Lilly Gayle said:
Becky,You just mentioned some of my favorite auhtors!I don't think I've read Karen White, but the rest of those you listed are some of my all time favorites. But I'd like to add Jane Ann Krantz aka Amanda Quick, Karne Robarbs, and Johnathan Kellerman to that list. And for a list of wonderful NC writers, check out: http://www.heartofcarolina.org/hcrw-authors.htmlYou might just find an author you love from that list. I know I have. And no. I'm not talking about myself. lol!
Margaret Tanner said:
Hi Lilly,Great blog.One of the things that really inspire me when I am writing or puts an idea in my head, and I know this might sound strange, but sad songs always do it for me.RegardsMargaret
Lilly Gayle said:
Not strange at all, Margaret. I know a mult-published author who loves country music because she says, "There's a story in every song." I have ecclectic music tastes but the country songs I've heard and liked do have great story possibilities.
Gorgeous covers, Lilly Gayle! Congrats on them both. My latest release is a second edition of my non-fiction book for writers. I was inspired by members of my critique who asked me how to be healthy and a writer. WRITER WELLNESS, A WRITER'S PATH TO HEALTH AND CREATIVITY was written to help other writers employ activities like journaling, exercise, relaxation, nutrition, & creative play to realize their creative goals. Nice blog, by the way!Joy Held
Lilly Gayle said:
Joy,I could definitely use more exercise! Writing can be such a sedentary career.Thanks for stopping by.
Melissa Murphy said:
I get my best ideas when I'm alone and have no distractions–children, internet, TV… But that doesn't happen often. :)Melissa
Lilly Gayle said:
I know what you mean Melissa. The internet can be a great thing when researching but I have a bad habit of getting lost on rabbit trails that have nothing to do with the subject at hand. Or I wind up on Facebook, wasting valuable writing time.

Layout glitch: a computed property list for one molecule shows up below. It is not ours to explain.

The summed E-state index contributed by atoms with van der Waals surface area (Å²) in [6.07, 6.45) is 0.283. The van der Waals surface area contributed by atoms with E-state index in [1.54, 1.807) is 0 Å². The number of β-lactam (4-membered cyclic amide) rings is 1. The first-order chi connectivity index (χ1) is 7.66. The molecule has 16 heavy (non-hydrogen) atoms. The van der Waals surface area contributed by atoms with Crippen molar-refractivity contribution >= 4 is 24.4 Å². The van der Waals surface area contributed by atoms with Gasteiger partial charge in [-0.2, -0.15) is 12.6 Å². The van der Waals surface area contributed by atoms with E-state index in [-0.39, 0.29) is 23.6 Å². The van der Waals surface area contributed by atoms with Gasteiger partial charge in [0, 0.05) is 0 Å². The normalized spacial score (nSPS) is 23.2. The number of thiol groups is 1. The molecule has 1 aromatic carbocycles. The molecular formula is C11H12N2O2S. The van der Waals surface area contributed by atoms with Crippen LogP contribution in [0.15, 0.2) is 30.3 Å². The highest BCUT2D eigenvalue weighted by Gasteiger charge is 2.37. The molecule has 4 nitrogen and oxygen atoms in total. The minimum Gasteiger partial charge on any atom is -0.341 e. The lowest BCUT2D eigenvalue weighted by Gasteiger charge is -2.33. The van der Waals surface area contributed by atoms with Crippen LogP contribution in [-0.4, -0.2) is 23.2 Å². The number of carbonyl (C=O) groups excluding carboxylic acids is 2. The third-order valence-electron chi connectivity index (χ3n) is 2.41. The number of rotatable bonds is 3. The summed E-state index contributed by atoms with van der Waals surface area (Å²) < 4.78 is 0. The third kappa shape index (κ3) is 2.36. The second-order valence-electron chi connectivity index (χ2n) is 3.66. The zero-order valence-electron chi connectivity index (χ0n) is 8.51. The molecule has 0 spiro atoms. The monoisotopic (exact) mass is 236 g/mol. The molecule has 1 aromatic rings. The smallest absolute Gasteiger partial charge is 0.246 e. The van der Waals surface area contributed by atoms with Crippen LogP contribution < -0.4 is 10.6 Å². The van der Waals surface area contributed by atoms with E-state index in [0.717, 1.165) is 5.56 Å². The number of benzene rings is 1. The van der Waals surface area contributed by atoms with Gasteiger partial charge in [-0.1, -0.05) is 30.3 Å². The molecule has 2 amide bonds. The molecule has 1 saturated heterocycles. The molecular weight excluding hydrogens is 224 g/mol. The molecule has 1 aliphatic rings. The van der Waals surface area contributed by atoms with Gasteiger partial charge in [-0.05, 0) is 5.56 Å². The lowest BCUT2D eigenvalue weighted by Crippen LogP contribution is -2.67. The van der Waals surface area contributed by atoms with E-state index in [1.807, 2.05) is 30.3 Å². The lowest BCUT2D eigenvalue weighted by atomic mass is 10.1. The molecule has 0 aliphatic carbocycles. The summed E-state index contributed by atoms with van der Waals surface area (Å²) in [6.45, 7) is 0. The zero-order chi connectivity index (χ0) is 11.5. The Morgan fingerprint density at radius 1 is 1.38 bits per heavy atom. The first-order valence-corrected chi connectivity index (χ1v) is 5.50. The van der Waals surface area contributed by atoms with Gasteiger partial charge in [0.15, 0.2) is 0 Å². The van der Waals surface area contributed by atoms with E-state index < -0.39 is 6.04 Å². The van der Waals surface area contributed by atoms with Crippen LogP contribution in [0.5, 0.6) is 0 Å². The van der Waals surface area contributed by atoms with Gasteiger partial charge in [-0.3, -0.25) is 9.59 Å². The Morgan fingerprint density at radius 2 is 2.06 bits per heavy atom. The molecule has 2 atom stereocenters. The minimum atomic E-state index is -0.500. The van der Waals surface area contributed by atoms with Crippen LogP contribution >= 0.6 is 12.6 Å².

Richard Posner said:
Lilly, Being fascinated certainly can lead to inspiration and innovation. When I ask my self the question: I wonder why that is?" – I can easily get inspired to study about that point of curiosity continuously for 5~10 hours. That's not time waste or ADD-driven chaos. That's my soul talking. Then I will journal for pages the observations, insights and new questions arising in my mind from my mind flow. What pulls me to write, read, listen or watch anything is to understand the meaning of my life. The people and situations we attract can challenge our small minds to see a bigger, more integrated whole. Call that God-consciousness, nirvana, enlightenment, Jesus light or whatever…our imagination is a catalyst and indication of our divine purpose. The line between romance, paranormal, mystery, non-fiction or whatever other label tickles your fancy is just an indication of how you like to learn and to express. At the end of the day, all the elements of literary expression are part of our journey toward accepting our perfection unconditionally, regardless of results and the emotions we attach to them.
Caroline Clemmons said:
Great post, Lilly. I get inspired when I read an article or hear the TV news and think, "No, wouldn't it be a better story if…" Also, travel gives me ideas. I don't mean long trips, although that's my favorite, but even a drive locally puts ideas in my head. For instance, I see a vacant, run down house and start visualizing the family who built it and what could have happened. Even when writers are motionless, our minds are active. LOL
Lilly Gayle said:
Richard,love this line! "The people and situations we attract can challenge our small minds to see a bigger, more integrated whole."And Caroline, I know what you mean about abandoned houses. There's something about them that tugs at my heart. I hate to see a home or a business in disrepair. And it does trigger those imaginative juices!